Liberica Joins The Java CRaC Train
Written by Nikos Vaggalis   
Monday, 04 December 2023

CRaC is a novel technique that makes the JVM faster to start.
Liberica's JDK build has just added support for it. Here are the details.

Is CRaC the magic recipe to Java's warm up problems?

The JVM is notorious for its hefty requirements in startup and warmup times. The main reason for the slow startup is that it takes much time to load, link, and initialize classes. Of course we are talking micro-seconds here but the delay can make a difference when trying to spin VMs on the Cloud and run Microservices. There are ideas for speeding things up and CRaC is one of them.

CRaC stands for Coordinated Restore at Checkpoint. It is an API that helps to coordinate the JDK and an application's resources under a checkpoint/restore mechanism.
It allows applications to, for instance, close open files, dump their cache, and snapshot the required state for them to come alive when restored back.

As such the primary aim of the project is to offer a standard mechanism-agnostic API to notify Java programs about the checkpoint and restore events.

In contrast to GraalVM and AOT, CRaC retains the full power of JIT compilation and leverages the checkpoint mechanism.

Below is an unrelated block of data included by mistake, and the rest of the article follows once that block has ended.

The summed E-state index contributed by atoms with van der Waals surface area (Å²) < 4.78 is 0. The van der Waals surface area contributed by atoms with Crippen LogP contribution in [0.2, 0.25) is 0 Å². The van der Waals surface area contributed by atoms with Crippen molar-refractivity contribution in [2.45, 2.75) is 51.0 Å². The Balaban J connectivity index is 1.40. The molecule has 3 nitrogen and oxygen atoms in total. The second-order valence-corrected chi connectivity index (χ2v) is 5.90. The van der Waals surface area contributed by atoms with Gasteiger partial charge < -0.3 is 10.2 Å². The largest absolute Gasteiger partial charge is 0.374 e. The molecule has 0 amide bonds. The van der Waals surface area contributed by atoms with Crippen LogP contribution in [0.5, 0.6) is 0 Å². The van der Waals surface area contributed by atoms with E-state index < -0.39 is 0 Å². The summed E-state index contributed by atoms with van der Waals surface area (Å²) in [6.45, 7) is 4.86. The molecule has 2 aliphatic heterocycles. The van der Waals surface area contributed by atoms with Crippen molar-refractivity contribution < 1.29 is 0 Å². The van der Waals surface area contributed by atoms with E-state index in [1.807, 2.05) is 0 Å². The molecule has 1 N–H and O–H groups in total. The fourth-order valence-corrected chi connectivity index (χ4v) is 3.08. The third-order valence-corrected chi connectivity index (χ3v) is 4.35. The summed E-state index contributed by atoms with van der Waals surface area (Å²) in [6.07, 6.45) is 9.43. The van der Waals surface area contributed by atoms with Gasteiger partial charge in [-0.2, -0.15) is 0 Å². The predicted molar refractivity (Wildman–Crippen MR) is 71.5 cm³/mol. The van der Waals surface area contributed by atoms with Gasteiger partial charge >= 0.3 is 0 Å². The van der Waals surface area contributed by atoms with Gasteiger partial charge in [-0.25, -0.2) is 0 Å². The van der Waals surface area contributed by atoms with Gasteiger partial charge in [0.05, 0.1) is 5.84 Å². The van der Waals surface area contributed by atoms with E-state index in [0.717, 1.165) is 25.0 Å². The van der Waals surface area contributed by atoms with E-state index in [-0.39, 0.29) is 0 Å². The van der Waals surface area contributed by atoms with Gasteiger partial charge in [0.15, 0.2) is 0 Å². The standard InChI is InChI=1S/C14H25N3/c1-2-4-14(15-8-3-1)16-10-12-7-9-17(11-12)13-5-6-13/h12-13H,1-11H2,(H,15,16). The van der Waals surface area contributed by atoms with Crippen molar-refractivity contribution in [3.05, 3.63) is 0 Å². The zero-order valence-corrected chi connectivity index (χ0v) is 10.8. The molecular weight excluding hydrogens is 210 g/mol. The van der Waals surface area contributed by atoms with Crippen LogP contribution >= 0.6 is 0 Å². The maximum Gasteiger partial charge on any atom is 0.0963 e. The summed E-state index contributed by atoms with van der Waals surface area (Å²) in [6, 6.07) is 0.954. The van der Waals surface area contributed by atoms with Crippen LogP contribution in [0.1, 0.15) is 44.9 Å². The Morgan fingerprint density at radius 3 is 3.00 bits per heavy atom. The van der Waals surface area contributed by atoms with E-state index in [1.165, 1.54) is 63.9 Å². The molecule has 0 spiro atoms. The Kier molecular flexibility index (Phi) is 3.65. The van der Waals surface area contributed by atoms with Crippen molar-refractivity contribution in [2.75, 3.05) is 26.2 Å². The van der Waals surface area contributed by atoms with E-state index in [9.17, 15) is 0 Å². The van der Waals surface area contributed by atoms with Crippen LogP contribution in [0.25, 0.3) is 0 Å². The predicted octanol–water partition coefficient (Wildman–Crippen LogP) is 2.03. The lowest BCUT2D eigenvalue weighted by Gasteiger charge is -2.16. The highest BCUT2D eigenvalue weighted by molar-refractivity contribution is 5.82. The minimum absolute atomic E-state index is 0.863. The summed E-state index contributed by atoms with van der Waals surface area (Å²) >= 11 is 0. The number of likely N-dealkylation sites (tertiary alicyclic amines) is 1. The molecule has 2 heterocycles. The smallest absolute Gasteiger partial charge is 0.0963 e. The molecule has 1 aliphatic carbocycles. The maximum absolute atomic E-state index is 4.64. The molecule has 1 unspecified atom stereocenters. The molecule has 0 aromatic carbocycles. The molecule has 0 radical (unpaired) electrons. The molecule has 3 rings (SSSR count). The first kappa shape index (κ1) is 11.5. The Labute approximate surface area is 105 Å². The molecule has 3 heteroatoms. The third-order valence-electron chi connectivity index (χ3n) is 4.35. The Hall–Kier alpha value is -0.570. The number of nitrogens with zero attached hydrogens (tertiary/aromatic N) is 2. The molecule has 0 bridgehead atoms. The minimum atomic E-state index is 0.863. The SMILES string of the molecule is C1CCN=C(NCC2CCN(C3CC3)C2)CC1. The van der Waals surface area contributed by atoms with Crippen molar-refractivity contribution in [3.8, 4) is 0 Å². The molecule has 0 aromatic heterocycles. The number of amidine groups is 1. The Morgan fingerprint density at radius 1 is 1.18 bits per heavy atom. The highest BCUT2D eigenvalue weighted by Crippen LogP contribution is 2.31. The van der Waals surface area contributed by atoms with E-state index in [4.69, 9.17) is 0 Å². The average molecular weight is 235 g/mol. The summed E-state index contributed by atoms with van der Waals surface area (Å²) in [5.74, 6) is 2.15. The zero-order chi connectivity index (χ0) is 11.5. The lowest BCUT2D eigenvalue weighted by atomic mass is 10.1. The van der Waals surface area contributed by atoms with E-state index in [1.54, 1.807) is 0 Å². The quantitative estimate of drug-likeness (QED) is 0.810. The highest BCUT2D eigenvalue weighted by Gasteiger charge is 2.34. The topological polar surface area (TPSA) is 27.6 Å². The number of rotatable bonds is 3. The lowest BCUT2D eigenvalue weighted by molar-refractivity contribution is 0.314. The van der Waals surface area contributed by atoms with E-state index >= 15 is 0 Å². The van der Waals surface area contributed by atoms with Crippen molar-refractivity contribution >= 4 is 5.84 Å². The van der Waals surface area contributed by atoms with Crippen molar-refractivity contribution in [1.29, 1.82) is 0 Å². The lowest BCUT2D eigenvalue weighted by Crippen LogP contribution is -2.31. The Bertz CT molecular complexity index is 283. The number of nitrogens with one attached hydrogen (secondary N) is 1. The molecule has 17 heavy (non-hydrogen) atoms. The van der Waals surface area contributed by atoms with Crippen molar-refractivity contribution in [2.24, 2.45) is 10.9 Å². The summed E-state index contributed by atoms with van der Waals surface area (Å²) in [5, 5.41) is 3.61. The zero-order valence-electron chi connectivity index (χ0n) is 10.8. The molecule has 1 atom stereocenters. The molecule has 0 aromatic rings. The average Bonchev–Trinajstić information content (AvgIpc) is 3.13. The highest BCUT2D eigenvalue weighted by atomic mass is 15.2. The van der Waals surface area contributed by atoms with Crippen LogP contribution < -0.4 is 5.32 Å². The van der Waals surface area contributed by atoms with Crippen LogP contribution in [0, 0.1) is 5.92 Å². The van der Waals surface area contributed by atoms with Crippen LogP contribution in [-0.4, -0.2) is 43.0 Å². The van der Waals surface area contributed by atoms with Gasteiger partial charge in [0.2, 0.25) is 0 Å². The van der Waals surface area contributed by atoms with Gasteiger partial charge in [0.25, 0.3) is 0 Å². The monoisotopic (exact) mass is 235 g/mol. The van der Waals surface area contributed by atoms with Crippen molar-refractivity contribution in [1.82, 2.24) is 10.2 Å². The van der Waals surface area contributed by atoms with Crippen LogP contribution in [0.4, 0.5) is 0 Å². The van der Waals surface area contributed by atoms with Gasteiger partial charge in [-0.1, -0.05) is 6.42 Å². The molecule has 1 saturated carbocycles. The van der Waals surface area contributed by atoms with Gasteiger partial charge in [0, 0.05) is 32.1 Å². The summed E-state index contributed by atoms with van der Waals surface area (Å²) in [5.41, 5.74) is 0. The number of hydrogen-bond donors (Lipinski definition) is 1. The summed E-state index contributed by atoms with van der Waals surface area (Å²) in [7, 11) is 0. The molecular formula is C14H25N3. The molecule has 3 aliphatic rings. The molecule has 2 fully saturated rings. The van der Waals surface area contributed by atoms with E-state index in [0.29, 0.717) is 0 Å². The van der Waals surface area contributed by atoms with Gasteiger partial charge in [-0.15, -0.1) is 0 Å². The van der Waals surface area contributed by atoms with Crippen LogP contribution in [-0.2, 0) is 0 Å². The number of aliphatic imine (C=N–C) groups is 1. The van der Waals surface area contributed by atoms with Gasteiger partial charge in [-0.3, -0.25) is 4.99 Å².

Back in June , Azul Zulu OpenJDK 17 adopted CRaC and later on Azul again with ReadyNow offered Crac at a platform level.
ReadyNow monitors your Java application for usage patterns and the most efficient optimizations, then builds a profile of those optimizations. The next time you start your application the JVM immediately performs those optimizations, getting your application to full speed as quickly as possible.

 

Bellsoft is now the next vendor to build CRaC into its OpeJDK builds, offering it in Liberica for both Java version 17 and 21, so that developers are able to make running application snapshots to reduce the startup and warmup time of Java application to mere milliseconds. And because Liberica's build is the default runtime for Spring it means that Spring Boot projects can take advantage of the great performance gains.

As a matter of fact, in initial tests Liberica run on the showcase Spring Boot Petclinic application, the time to first operation was reduced from 7. 1 seconds to 54 milliseconds without additional configuration. The new builds are available for x86_64 AArch64 CPU architectures and Linux operating system, however they are not yet verified by TCK.

To understand how to use the new feature and find out how it can benefit your projects, Liberica has released a good tutorial
"How to use CRaC with Java applications" to get you started.

Both builds, for Java 17 and 21, are available for download now.

 

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More Information

BellSoft releases Liberica JDK LTS 17 and 21 with Coordinated Restore at Checkpoint (CRaC) for fast startup

Related Articles

Azul To Tackle Java's Warm Up Issues

 

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Last Updated ( Monday, 04 December 2023 )